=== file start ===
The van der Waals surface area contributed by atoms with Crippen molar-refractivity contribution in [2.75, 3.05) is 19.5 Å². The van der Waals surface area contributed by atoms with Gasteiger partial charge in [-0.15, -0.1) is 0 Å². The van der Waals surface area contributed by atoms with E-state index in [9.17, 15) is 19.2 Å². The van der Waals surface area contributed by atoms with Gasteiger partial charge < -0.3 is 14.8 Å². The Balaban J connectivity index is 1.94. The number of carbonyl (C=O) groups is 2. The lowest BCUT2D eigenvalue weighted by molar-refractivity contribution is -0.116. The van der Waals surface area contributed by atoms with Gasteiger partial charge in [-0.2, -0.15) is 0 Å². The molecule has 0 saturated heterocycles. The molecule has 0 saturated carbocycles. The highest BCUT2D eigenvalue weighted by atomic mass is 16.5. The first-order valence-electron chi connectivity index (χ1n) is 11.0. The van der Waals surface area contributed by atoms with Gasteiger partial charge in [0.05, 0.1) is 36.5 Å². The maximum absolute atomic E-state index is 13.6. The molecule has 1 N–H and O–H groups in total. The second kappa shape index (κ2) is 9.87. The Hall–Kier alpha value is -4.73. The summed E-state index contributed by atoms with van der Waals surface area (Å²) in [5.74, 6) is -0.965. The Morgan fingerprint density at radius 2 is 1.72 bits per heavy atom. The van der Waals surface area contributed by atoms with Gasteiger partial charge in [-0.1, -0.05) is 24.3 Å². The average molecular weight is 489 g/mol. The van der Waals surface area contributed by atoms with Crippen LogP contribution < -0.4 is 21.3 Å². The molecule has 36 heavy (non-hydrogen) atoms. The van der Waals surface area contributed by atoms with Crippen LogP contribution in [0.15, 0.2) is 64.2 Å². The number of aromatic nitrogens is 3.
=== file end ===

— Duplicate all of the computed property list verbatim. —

The van der Waals surface area contributed by atoms with Crippen molar-refractivity contribution in [2.75, 3.05) is 19.5 Å². The van der Waals surface area contributed by atoms with Gasteiger partial charge in [-0.15, -0.1) is 0 Å². The van der Waals surface area contributed by atoms with E-state index in [9.17, 15) is 19.2 Å². The van der Waals surface area contributed by atoms with Gasteiger partial charge < -0.3 is 14.8 Å². The Balaban J connectivity index is 1.94. The number of carbonyl (C=O) groups is 2. The lowest BCUT2D eigenvalue weighted by molar-refractivity contribution is -0.116. The van der Waals surface area contributed by atoms with Gasteiger partial charge in [-0.2, -0.15) is 0 Å². The molecule has 0 saturated heterocycles. The molecule has 0 saturated carbocycles. The highest BCUT2D eigenvalue weighted by atomic mass is 16.5. The first-order valence-electron chi connectivity index (χ1n) is 11.0. The van der Waals surface area contributed by atoms with Gasteiger partial charge in [0.05, 0.1) is 36.5 Å². The maximum absolute atomic E-state index is 13.6. The molecule has 1 N–H and O–H groups in total. The second kappa shape index (κ2) is 9.87. The Hall–Kier alpha value is -4.73. The summed E-state index contributed by atoms with van der Waals surface area (Å²) in [5.74, 6) is -0.965. The Morgan fingerprint density at radius 2 is 1.72 bits per heavy atom. The van der Waals surface area contributed by atoms with Gasteiger partial charge in [-0.1, -0.05) is 24.3 Å². The average molecular weight is 489 g/mol. The van der Waals surface area contributed by atoms with Crippen LogP contribution < -0.4 is 21.3 Å². The molecule has 36 heavy (non-hydrogen) atoms. The van der Waals surface area contributed by atoms with Crippen LogP contribution in [0.15, 0.2) is 64.2 Å². The number of aromatic nitrogens is 3.